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Cablegate: Chinese Engagement in Cote D'ivoire; Few Potential Areas For

VZCZCXRO2162
RR RUEHMA RUEHPA
DE RUEHAB #0160 0430936
ZNR UUUUU ZZH
R 120933Z FEB 10
FM AMEMBASSY ABIDJAN
TO RUEHC/SECSTATE WASHDC 0154
INFO ECOWAS COLLECTIVE

UNCLAS ABIDJAN 000160

SIPDIS

E.O. 12958: N/A
TAGS: PREL EAID CH IV
SUBJECT: Chinese Engagement in Cote d'Ivoire; Few Potential Areas for
Cooperation

REF: STATE 10152

1. (SBU) On February 4, Pol/Econ Chief met with Lu Pang,
Economic Commercial Counselor at the Chinese Embassy, along with
first secretary Luo-Fa Yang to discuss reftel issues. Both men
said that China has very few commercial activities or assistance
programs in Cote d'Ivoire, citing difficulties in dealing with an
uncoordinated government where each Ministry is run by a different
political party, and where there is no "primary channel" with which
to deal.

2. (SBU) In terms of development assistance, China has a small (2
million renmimbi or $300,000 annually) program to provide
anti-malarial drugs to Cote d'Ivoire. Pang noted, however, that
this program was in jeopardy, as WHO guidelines now advised against
using some of the drugs that China had been supplying. Instead,
the GOCI has suggested that the Chinese help equip some hospitals,
a request that they are considering, according to Pang. In
addition, China has a small rice cultivation program in Kikotou,
and is building a hospital in Gagnoa.

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3. (SBU) According to statistics from 1996-2006, Chinese
investment in Cote d'Ivoire is the automobile, wood, mechanics,
pharmaceutical, textile, and fishing sectors, and totals around USD
30 million. Pang reviewed this list, confirming them all except
for a 2006 chemical plant project. He said there had been no new
investments since 2006, although many have been under discussion:
"The process is too long." One of their last major projects was
construction of the "Maison des Deputes" in Yamoussoukro (for the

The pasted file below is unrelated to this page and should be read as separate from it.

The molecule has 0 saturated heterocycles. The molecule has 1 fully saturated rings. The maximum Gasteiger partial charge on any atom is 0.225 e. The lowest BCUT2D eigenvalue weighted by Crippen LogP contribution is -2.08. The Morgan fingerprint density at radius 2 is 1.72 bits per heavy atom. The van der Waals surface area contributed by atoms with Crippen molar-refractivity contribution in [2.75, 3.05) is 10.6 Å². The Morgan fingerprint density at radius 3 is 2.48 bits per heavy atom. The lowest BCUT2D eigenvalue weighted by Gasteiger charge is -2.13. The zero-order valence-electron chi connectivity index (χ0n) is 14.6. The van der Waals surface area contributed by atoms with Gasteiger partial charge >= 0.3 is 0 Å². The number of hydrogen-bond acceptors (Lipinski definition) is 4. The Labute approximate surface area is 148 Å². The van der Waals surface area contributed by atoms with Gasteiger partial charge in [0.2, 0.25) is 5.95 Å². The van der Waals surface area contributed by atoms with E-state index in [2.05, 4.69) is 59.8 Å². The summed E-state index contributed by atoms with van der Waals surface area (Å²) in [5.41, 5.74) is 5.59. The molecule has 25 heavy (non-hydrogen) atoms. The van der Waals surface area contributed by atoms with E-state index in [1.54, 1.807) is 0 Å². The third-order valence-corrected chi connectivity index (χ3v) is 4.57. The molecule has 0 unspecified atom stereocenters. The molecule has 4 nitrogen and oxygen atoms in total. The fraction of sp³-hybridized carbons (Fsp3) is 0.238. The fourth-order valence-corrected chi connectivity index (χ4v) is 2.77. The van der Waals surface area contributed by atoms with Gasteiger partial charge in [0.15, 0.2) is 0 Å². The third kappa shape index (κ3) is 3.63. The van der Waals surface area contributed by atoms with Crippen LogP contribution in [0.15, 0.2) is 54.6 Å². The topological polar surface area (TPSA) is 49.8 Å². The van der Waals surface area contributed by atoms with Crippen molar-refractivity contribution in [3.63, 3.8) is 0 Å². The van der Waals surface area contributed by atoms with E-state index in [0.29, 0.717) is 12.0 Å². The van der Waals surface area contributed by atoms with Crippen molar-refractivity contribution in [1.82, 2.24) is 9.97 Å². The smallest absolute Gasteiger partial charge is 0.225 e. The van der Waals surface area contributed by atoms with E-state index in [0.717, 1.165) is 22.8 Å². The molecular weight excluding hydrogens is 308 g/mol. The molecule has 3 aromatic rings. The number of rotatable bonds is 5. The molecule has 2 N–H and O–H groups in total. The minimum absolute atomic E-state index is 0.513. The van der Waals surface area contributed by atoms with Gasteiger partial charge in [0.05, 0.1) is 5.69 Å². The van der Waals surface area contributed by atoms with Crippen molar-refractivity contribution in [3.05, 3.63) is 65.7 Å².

use of the National Assembly members) in 2006, according to Pang.
Asked about rumors that the Chinese had been given a contract to
construct the third major bridge in Abidjan, Pang laughed and said
that it was news to him, noting that he suspected the French would
wind up building it. With regards to a proposed 750 MW
hydro-electric dam, Pang replied that the Chinese Export Import
Bank and the World Bank have been discussing this project for three
or four years, but have yet to finalize all the details. He said
the GOCI was not an obstacle to the project, however.

4. (SBU) In a early February meeting with her Chinese
counterpart, the DCM was told that the Chinese government is taking
a wait and see attitude about further engagement in Cote d'Ivoire
until after Presidential elections (Note: which have been
postponed six times, and which are currently at an impasse due to
political wrangling. End Note). Given USG bilateral sanctions
against the GOCI, chances for any meaningful collaboration between
our two countries until after elections take place appear to be
slim to non-existent.

5. (SBU) Comment: Given the fact that the USG currently has
bilateral sanctions against the GOCI, coupled with a rather
lackluster Chinese involvement in Coted'Ivoire, it does not appear
that there is much scope for collaboration between o
STANLEY

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